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Alexander Mikhailovich Glikberg (Russian: Алекса́ндр Миха́йлович Гли́кберг, IPA: [ɐlʲɪˈksandr mʲɪˈxajləvʲɪdʑ ˈɡlʲikbʲɪrk] (listen)), better known as Sasha Chorny (Russian: Са́ша Чёрный, IPA: [ˈsaʂə ˈtɕɵrnɨj] (listen); 13 October [O.S. 1 October] 1880 – 5 July 1932), was a Russian poet, satirist and children's writer.
Alexander Glikberg was born into a Jewish family of pharmacists in Odessa, Russian Empire (currently in Ukraine) on October 13 N.S. 1880. The Glikberg family was not a happy one: his mother suffered from hysteria and children were bad for her nerves; his father often became violent and severely punished his children. It so happened that among the five Glikberg children there were two Alexanders (or Sashas for short), the blond Sasha was usually called White Sasha (Белый Саша in Russian) and the brunet Black Sasha (Чёрный Саша in Russian).
The Glikberg children could not enter a gymnasium because of the quota restriction for enrollment of Jews in schools in Imperial Russia. Eventually the Glikbergs solved the problem by baptizing themselves and their children. After this, in 1889, the children entered the Odessa gymnasium. Alexander found studying in the gymnasium akin to boring bureaucratic service. At the age of fifteen he ran away from home. For some time he lived with his aunt in Saint Petersburg, but after being expelled from a Saint Petersburg gymnasium for failing algebra, he was left homeless and without money. Neither his parents nor other relatives responded to his letters and pleas for help.
Fortunately for Alexander, one of his stories was published by the journalist Alexander Yablonovsky in the popular newspaper Syn Otechestva. The article was read by K.K. Rochet, a French-Russian living in Zhitomir, who decided to adopt the boy. Alexander entered a Zhitomir gymnasium, from which he was also eventually expelled after a conflict with the principal. Alexander served two years in the Army and then got a job as a customs officer in the village of Novosiltsy on the border with Austria-Hungary. In 1904, he returned to his adoptive family in Zhitomir and worked as a journalist for the magazine Volynsky Vestnik. The magazine went bankrupt within two months, and Alexander decided to continue his journalistic career in Saint Petersburg.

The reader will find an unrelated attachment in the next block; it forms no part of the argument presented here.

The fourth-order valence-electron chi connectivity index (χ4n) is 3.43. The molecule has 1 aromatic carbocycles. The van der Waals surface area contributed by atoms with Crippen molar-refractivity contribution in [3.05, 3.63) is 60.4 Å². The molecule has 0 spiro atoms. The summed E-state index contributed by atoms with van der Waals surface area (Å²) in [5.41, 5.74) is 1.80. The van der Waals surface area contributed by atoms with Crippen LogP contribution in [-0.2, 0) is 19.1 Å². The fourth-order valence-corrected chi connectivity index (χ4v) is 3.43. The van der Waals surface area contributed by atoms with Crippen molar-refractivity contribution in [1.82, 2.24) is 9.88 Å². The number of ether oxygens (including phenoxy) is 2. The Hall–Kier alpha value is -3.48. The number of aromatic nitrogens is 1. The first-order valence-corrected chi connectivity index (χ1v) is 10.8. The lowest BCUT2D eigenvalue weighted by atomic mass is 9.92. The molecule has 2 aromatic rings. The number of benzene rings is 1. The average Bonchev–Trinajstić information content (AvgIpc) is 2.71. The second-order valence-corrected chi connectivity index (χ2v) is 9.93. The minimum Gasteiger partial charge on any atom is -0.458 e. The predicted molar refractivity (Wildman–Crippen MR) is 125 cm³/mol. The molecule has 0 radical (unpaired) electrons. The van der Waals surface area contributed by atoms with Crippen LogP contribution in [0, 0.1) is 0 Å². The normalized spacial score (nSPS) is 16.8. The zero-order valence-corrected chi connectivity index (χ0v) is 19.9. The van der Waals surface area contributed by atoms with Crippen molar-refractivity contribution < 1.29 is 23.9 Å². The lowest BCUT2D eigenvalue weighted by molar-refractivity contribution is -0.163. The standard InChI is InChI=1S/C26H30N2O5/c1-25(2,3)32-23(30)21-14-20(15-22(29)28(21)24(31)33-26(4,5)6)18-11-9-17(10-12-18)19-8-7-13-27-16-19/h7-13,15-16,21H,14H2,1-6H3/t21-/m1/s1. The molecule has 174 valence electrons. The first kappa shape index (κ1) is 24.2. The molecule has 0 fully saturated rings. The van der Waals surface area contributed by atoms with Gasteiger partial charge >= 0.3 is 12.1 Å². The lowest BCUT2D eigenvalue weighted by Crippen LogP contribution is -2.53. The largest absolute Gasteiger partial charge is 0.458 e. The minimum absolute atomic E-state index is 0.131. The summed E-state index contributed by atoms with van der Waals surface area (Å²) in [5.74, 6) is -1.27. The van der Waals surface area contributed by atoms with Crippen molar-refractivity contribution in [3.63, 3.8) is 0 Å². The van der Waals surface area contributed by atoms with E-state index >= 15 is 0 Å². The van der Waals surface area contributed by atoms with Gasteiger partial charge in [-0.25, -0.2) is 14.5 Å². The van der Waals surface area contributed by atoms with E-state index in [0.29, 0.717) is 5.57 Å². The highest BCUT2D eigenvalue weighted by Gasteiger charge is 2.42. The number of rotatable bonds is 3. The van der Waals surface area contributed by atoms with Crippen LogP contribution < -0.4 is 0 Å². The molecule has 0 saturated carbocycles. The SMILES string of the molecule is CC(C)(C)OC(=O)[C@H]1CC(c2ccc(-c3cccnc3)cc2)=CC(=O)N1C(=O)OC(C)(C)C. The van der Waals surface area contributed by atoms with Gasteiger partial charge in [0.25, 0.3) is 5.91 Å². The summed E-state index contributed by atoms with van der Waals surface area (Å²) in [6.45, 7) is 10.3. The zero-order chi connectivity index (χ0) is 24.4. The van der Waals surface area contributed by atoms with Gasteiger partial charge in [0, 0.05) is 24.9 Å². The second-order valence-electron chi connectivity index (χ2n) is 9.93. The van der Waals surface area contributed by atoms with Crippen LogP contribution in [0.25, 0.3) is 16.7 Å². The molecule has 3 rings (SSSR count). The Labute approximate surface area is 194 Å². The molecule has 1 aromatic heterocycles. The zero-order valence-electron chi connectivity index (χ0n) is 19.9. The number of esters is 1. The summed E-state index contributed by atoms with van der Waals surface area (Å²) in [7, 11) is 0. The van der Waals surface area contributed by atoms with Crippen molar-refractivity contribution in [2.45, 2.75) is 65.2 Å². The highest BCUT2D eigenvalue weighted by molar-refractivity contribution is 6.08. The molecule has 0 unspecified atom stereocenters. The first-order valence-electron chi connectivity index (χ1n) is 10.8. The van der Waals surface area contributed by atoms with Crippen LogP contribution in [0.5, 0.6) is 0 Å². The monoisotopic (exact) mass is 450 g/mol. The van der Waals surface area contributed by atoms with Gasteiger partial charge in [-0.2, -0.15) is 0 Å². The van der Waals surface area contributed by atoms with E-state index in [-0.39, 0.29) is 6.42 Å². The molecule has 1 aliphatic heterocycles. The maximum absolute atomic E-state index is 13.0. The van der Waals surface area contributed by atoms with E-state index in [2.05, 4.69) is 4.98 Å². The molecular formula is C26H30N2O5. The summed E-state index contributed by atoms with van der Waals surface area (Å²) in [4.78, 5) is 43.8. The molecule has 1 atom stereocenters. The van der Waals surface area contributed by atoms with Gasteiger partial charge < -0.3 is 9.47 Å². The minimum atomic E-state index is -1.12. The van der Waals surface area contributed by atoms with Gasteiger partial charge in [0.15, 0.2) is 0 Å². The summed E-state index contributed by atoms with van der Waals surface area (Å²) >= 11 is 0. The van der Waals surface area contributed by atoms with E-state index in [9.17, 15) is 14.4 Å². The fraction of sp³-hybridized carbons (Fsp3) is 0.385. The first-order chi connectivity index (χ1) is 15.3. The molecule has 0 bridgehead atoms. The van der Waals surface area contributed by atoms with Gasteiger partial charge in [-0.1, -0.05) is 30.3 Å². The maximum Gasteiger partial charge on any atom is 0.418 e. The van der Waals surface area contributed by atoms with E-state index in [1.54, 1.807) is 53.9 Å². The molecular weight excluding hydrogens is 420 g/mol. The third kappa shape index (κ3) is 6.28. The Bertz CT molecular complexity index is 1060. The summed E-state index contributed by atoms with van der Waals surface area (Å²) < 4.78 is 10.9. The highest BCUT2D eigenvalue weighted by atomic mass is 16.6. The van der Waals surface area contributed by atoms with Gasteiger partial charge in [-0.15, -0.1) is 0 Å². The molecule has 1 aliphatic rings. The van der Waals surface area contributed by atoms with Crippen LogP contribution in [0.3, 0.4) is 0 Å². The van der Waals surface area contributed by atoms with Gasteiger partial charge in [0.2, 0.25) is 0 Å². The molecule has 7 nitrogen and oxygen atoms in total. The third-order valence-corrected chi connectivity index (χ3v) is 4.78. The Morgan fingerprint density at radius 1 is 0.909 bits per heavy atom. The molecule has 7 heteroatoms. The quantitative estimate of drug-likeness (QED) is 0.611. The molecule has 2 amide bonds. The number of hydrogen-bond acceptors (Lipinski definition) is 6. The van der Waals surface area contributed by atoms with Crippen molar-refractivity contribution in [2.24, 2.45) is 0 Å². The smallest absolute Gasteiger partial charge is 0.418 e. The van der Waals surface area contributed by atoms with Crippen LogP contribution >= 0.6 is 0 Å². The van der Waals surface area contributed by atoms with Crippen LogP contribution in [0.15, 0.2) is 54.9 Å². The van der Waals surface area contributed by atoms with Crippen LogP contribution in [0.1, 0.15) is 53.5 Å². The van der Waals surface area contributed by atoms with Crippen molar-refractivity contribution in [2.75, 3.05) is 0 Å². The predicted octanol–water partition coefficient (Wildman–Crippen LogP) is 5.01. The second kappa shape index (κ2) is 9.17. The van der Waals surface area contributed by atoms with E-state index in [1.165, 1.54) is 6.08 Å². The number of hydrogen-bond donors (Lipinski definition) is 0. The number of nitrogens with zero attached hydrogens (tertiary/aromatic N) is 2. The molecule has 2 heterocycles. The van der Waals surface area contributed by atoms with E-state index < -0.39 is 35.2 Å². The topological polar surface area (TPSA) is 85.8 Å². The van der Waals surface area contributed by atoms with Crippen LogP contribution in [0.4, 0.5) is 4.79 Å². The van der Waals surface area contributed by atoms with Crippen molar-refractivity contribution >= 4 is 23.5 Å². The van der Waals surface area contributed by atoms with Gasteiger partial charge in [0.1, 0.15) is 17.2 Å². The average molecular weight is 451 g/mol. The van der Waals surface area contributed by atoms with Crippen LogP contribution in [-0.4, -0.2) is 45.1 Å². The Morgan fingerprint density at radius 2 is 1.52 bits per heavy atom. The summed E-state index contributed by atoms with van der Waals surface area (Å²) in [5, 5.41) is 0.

On moving to Saint Petersburg, he worked an administrative job for the Warsaw – Saint Petersburg Railway. There he met his wife, Maria Ivanovna Vasilieva, who was his manager at the railroad. She was a few years older than he, better educated, and richer. In Chorny's verse, marriage to a co-worker was often noted as the worst fate for a person. Despite this, their marriage seemed to have been a happy one and lasted their whole lives.
They spent their honeymoon in Italy, in 1905. After returning to Saint Petersburg, Alexander published a collection of verse titled Nonsense (Чепуха) in the magazine Zritel using the nom de plume Sasha Chorny. The magazine was closed by the government as a result of these verses, but their effect on the readers was huge. The verses were distributed throughout the country, rewritten by hand, and Chorny soon became a popular and sought after author.